The defendant argues that he did not have possession of burglary tools at the time of his arrest. He argues further that the kitchen knife found under the vestibule floormat was not in his possession even under the doctrine of constructive possession. Addressing ourselves first to die issue of constructive possession, we find that the case of People v. Richardson (1961), 21 Ill.2d 435, 172 N.E.2d 801, is controlling. In that case a conviction for possession of narcotics was sustained by the testimony of a police officer that he saw the defendant make a motion as if he were throwing something to the ground, and that he found a package of heroin a few feet from where the defendant was standing. It was thought that the defendant threw away the package when he suspected that the police were approaching. In the instant case one police officer saw Spencer put something under the floormat, and the other testified that Spencer appeared to be hiding something under the floormat from under which the knife was immediately retrieved.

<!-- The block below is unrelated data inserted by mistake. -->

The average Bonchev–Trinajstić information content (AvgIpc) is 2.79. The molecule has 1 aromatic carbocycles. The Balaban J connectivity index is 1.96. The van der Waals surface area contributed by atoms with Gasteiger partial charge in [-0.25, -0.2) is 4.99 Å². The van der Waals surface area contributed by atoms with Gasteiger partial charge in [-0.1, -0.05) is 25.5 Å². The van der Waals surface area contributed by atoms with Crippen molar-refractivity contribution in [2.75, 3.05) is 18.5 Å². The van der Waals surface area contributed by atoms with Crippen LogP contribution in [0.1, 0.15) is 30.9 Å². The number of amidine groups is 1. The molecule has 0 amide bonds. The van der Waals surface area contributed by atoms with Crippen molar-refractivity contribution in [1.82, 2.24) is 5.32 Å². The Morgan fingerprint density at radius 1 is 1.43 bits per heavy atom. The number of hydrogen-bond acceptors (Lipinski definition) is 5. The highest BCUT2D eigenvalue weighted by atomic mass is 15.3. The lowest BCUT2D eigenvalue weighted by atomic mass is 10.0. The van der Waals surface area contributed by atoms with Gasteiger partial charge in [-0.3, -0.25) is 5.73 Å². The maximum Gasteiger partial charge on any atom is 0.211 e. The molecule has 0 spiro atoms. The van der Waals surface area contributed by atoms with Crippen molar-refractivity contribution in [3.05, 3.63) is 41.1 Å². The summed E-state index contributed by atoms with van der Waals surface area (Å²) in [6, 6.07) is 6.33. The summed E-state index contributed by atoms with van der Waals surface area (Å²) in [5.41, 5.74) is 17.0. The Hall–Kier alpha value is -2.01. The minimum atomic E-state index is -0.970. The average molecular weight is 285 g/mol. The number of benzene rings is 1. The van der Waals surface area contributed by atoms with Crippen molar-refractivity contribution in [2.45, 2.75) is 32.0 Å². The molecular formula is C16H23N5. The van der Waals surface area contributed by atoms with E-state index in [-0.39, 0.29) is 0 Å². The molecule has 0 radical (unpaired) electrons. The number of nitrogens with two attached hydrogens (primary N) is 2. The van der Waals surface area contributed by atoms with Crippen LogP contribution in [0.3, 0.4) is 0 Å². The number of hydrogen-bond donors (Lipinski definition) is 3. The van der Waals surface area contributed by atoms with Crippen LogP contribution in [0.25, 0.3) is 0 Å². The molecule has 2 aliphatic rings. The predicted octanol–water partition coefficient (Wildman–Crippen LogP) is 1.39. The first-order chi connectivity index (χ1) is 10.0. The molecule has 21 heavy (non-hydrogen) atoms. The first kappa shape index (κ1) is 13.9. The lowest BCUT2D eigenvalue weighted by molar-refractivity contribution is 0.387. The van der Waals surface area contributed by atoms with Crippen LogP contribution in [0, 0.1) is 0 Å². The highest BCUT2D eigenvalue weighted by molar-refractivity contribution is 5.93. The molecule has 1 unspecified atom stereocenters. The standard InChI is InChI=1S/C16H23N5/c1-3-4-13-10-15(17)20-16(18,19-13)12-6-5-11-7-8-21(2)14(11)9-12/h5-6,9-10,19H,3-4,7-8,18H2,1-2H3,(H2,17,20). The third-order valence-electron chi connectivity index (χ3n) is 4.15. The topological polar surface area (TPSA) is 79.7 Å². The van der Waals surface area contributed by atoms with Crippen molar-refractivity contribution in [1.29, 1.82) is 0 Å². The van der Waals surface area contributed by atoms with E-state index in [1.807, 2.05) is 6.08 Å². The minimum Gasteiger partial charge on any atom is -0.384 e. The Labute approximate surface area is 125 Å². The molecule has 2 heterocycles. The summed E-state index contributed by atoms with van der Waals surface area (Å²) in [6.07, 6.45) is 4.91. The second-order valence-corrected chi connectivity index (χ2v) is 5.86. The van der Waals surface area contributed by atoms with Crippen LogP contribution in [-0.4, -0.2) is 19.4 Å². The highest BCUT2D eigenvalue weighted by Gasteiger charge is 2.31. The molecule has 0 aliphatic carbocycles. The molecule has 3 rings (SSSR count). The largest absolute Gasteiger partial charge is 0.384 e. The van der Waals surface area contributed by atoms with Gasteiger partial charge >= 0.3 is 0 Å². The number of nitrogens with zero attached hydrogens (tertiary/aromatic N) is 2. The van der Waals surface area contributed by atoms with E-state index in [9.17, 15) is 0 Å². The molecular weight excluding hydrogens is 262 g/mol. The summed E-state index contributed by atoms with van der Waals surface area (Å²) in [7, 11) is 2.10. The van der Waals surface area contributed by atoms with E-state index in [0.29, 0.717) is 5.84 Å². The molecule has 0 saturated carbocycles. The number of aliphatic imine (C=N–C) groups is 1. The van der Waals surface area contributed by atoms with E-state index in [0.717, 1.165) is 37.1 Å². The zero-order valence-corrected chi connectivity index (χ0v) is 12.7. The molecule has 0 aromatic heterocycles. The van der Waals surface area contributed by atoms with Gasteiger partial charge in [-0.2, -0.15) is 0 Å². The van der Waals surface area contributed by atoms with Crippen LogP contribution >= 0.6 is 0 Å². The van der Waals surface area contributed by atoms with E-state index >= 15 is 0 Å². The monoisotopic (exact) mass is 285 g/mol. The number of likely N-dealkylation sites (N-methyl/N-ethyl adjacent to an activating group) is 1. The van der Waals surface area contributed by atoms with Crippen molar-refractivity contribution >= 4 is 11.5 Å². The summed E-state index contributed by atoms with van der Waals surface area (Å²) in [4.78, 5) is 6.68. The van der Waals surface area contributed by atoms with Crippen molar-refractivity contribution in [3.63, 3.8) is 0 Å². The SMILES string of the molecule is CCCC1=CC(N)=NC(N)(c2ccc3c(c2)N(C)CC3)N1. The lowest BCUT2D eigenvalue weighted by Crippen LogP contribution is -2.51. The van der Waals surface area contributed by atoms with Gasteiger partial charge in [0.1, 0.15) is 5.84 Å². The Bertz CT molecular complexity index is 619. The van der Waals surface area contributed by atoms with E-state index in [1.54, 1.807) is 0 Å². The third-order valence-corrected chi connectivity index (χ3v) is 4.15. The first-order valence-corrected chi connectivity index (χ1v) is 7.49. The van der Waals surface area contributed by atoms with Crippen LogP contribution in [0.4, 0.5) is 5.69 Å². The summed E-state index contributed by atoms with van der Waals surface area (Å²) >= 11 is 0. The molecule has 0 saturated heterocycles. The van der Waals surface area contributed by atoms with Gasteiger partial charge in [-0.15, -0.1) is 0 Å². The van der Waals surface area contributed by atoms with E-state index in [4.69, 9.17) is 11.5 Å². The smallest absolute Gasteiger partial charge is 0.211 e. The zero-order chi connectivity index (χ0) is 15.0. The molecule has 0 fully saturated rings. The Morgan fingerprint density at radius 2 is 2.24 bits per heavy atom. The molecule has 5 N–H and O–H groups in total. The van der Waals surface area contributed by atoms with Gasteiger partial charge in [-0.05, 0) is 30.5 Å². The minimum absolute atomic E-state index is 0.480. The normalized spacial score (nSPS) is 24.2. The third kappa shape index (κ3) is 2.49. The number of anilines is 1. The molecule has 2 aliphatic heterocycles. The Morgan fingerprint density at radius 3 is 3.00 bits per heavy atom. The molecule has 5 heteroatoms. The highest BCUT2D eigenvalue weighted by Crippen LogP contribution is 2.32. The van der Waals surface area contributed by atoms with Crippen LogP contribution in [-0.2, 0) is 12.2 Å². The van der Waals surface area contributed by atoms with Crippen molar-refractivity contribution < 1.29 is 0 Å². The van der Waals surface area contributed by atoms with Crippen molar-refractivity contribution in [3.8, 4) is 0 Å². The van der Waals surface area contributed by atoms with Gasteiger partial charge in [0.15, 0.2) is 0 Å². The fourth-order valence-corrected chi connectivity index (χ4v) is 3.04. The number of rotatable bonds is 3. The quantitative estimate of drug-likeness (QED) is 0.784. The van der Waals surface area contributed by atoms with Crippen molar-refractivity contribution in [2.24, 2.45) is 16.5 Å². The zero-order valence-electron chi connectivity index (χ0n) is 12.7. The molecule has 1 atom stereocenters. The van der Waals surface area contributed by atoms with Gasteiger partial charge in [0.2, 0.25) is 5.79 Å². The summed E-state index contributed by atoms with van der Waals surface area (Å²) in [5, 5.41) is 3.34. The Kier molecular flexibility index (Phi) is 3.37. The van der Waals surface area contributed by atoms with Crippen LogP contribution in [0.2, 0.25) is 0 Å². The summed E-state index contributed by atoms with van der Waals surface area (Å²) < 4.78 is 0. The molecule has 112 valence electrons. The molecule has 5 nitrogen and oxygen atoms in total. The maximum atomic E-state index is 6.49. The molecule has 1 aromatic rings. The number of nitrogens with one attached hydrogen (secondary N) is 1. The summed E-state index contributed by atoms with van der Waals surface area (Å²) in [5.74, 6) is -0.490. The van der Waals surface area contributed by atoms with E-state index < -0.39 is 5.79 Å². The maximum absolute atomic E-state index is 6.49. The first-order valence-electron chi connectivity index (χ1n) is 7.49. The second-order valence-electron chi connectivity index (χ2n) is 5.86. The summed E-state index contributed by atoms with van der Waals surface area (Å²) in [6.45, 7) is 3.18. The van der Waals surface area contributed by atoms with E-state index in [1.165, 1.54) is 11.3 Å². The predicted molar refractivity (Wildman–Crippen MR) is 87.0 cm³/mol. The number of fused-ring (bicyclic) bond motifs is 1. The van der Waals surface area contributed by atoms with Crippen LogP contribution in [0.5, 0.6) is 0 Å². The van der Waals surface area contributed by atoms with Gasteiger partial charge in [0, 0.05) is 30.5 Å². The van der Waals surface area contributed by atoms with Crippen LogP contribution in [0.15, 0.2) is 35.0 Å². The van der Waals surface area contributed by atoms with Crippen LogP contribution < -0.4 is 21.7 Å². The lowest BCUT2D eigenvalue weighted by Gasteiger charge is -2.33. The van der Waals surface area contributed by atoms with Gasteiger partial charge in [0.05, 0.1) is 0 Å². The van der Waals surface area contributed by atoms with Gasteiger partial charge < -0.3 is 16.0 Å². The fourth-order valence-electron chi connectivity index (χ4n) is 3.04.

But even though we decide that the defendant did have the three knives in his possession, whether actual or constructive, he argues that the prosecution failed to prove he intended to use them for a criminal purpose. (People v. Taranto (1954), 2 Ill.2d 476, 119 N.E.2d 221.) The three knives were not altered in any way to suggest that Spencer had intended to use them for breaking and entering. When on its face it can be said that the knives could be used as easily for an innocent purpose as for an illegal purpose, the question of intent must be the controlling factor in establishing the defendant’s guilt or innocence. (People v. Taylor (1951), 410 Ill. 469, 102 N.E.2d 529.) Therefore, we must examine the record to see if the evidence justifies a finding that the defendant possessed the knives with an intent to use them feloniously. Because this is a case in which criminal intent must of necessity be shown by circumstantial evidence (People v. Archie (1969), 105 Ill.App.2d 211, 245 N.E.2d 59), we are guided in our determination by an examination of other decisions in which the presence or absence of the criminal intent element of the offense of possession of burglary tools was inferred from the circumstances surrounding the possession of the tools.